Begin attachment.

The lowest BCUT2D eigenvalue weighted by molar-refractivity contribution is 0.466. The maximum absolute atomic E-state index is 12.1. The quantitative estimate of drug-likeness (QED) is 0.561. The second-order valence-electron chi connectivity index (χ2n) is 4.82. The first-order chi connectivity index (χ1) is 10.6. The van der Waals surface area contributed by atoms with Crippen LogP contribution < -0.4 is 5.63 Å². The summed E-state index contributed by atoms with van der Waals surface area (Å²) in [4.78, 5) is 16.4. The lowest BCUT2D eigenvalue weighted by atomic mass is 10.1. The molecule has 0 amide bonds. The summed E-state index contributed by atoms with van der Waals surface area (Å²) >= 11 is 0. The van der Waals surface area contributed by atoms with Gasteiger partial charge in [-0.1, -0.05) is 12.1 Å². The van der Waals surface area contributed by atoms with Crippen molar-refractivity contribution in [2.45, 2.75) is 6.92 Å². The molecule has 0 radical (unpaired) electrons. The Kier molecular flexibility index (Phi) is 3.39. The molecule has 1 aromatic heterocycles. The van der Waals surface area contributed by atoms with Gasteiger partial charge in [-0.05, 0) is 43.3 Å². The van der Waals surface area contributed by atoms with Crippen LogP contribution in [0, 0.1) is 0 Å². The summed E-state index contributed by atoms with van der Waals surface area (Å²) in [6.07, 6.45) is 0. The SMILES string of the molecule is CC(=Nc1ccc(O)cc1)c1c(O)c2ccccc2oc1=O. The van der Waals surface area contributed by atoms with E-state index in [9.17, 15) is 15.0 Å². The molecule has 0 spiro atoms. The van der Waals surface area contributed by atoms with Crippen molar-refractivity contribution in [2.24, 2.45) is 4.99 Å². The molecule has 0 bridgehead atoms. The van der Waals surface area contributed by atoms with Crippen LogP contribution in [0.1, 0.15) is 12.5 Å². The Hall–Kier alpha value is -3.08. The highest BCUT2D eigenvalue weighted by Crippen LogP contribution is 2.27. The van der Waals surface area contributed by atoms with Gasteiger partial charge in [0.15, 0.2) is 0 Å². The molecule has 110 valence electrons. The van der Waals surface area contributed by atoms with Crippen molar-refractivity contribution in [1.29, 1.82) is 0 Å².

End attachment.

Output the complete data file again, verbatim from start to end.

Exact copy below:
The lowest BCUT2D eigenvalue weighted by molar-refractivity contribution is 0.466. The maximum absolute atomic E-state index is 12.1. The quantitative estimate of drug-likeness (QED) is 0.561. The second-order valence-electron chi connectivity index (χ2n) is 4.82. The first-order chi connectivity index (χ1) is 10.6. The van der Waals surface area contributed by atoms with Crippen LogP contribution < -0.4 is 5.63 Å². The summed E-state index contributed by atoms with van der Waals surface area (Å²) in [4.78, 5) is 16.4. The lowest BCUT2D eigenvalue weighted by atomic mass is 10.1. The molecule has 0 amide bonds. The summed E-state index contributed by atoms with van der Waals surface area (Å²) >= 11 is 0. The van der Waals surface area contributed by atoms with Gasteiger partial charge in [-0.1, -0.05) is 12.1 Å². The van der Waals surface area contributed by atoms with Crippen molar-refractivity contribution in [2.45, 2.75) is 6.92 Å². The molecule has 0 radical (unpaired) electrons. The Kier molecular flexibility index (Phi) is 3.39. The molecule has 1 aromatic heterocycles. The van der Waals surface area contributed by atoms with Gasteiger partial charge in [-0.05, 0) is 43.3 Å². The van der Waals surface area contributed by atoms with Crippen LogP contribution in [0, 0.1) is 0 Å². The summed E-state index contributed by atoms with van der Waals surface area (Å²) in [6.07, 6.45) is 0. The SMILES string of the molecule is CC(=Nc1ccc(O)cc1)c1c(O)c2ccccc2oc1=O. The van der Waals surface area contributed by atoms with E-state index in [9.17, 15) is 15.0 Å². The molecule has 0 spiro atoms. The van der Waals surface area contributed by atoms with Crippen molar-refractivity contribution in [2.24, 2.45) is 4.99 Å². The molecule has 0 bridgehead atoms. The van der Waals surface area contributed by atoms with Crippen LogP contribution in [0.1, 0.15) is 12.5 Å². The Hall–Kier alpha value is -3.08. The highest BCUT2D eigenvalue weighted by Crippen LogP contribution is 2.27. The van der Waals surface area contributed by atoms with Gasteiger partial charge in [0.15, 0.2) is 0 Å². The molecule has 110 valence electrons. The van der Waals surface area contributed by atoms with Crippen molar-refractivity contribution in [1.29, 1.82) is 0 Å².